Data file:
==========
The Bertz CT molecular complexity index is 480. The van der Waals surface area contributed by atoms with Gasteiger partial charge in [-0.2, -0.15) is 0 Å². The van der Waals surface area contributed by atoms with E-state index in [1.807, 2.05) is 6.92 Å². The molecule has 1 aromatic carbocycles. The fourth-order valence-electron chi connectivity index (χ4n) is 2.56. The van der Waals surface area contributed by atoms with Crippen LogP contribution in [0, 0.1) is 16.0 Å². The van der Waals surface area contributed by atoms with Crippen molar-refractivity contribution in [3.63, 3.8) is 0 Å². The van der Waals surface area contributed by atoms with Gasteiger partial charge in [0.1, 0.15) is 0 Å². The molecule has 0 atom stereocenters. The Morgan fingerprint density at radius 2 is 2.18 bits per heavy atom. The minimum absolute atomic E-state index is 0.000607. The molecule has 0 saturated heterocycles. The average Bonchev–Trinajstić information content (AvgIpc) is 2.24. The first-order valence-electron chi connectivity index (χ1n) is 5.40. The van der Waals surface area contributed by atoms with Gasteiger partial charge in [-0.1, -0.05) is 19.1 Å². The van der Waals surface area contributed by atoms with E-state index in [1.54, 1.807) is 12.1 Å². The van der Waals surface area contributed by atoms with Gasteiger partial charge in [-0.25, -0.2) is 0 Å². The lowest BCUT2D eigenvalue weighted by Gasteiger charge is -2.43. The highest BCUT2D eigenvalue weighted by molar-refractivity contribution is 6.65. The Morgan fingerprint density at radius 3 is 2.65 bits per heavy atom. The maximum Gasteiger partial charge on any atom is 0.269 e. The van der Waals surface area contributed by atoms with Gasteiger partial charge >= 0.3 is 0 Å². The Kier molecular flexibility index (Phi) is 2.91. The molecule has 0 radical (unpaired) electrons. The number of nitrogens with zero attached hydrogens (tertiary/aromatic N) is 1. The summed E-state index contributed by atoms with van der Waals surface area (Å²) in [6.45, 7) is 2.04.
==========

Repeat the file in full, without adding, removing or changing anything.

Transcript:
The Bertz CT molecular complexity index is 480. The van der Waals surface area contributed by atoms with Gasteiger partial charge in [-0.2, -0.15) is 0 Å². The van der Waals surface area contributed by atoms with E-state index in [1.807, 2.05) is 6.92 Å². The molecule has 1 aromatic carbocycles. The fourth-order valence-electron chi connectivity index (χ4n) is 2.56. The van der Waals surface area contributed by atoms with Crippen LogP contribution in [0, 0.1) is 16.0 Å². The van der Waals surface area contributed by atoms with Crippen molar-refractivity contribution in [3.63, 3.8) is 0 Å². The van der Waals surface area contributed by atoms with Gasteiger partial charge in [0.1, 0.15) is 0 Å². The molecule has 0 atom stereocenters. The Morgan fingerprint density at radius 2 is 2.18 bits per heavy atom. The minimum absolute atomic E-state index is 0.000607. The molecule has 0 saturated heterocycles. The average Bonchev–Trinajstić information content (AvgIpc) is 2.24. The first-order valence-electron chi connectivity index (χ1n) is 5.40. The van der Waals surface area contributed by atoms with Gasteiger partial charge in [-0.1, -0.05) is 19.1 Å². The van der Waals surface area contributed by atoms with E-state index in [1.54, 1.807) is 12.1 Å². The van der Waals surface area contributed by atoms with Gasteiger partial charge in [-0.25, -0.2) is 0 Å². The lowest BCUT2D eigenvalue weighted by Gasteiger charge is -2.43. The highest BCUT2D eigenvalue weighted by molar-refractivity contribution is 6.65. The Morgan fingerprint density at radius 3 is 2.65 bits per heavy atom. The maximum Gasteiger partial charge on any atom is 0.269 e. The van der Waals surface area contributed by atoms with Gasteiger partial charge >= 0.3 is 0 Å². The Kier molecular flexibility index (Phi) is 2.91. The molecule has 0 radical (unpaired) electrons. The number of nitrogens with zero attached hydrogens (tertiary/aromatic N) is 1. The summed E-state index contributed by atoms with van der Waals surface area (Å²) in [6.45, 7) is 2.04.